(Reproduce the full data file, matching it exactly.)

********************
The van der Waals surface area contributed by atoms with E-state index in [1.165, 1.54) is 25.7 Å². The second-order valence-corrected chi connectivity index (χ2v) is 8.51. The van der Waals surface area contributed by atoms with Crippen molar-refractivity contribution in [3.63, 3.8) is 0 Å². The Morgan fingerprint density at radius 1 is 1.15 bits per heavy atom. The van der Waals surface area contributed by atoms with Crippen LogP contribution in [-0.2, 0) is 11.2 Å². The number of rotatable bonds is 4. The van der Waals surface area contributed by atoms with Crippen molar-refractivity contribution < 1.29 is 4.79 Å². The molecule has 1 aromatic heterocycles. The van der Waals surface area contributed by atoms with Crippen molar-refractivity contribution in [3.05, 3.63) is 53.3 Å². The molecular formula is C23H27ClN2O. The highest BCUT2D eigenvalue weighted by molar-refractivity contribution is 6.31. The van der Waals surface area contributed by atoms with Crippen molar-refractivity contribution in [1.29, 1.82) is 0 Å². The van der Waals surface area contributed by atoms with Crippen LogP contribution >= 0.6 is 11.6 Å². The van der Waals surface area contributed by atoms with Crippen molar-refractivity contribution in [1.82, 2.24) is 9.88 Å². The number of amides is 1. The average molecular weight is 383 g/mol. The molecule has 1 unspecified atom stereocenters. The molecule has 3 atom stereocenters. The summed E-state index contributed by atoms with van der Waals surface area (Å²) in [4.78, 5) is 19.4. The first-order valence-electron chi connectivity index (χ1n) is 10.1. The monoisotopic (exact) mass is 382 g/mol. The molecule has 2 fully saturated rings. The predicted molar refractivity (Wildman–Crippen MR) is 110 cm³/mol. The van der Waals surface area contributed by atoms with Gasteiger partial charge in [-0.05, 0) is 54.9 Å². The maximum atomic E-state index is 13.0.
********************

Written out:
The van der Waals surface area contributed by atoms with E-state index in [1.165, 1.54) is 25.7 Å². The second-order valence-corrected chi connectivity index (χ2v) is 8.51. The van der Waals surface area contributed by atoms with Crippen molar-refractivity contribution in [3.63, 3.8) is 0 Å². The Morgan fingerprint density at radius 1 is 1.15 bits per heavy atom. The van der Waals surface area contributed by atoms with Crippen LogP contribution in [-0.2, 0) is 11.2 Å². The number of rotatable bonds is 4. The van der Waals surface area contributed by atoms with Crippen molar-refractivity contribution < 1.29 is 4.79 Å². The molecule has 1 aromatic heterocycles. The van der Waals surface area contributed by atoms with Crippen molar-refractivity contribution in [3.05, 3.63) is 53.3 Å². The molecular formula is C23H27ClN2O. The highest BCUT2D eigenvalue weighted by molar-refractivity contribution is 6.31. The van der Waals surface area contributed by atoms with Crippen molar-refractivity contribution in [1.29, 1.82) is 0 Å². The van der Waals surface area contributed by atoms with Crippen LogP contribution >= 0.6 is 11.6 Å². The van der Waals surface area contributed by atoms with Crippen molar-refractivity contribution in [1.82, 2.24) is 9.88 Å². The number of amides is 1. The average molecular weight is 383 g/mol. The molecule has 1 unspecified atom stereocenters. The molecule has 3 atom stereocenters. The summed E-state index contributed by atoms with van der Waals surface area (Å²) in [4.78, 5) is 19.4. The first-order valence-electron chi connectivity index (χ1n) is 10.1. The monoisotopic (exact) mass is 382 g/mol. The molecule has 2 fully saturated rings. The predicted molar refractivity (Wildman–Crippen MR) is 110 cm³/mol. The van der Waals surface area contributed by atoms with Gasteiger partial charge in [-0.05, 0) is 54.9 Å². The maximum atomic E-state index is 13.0.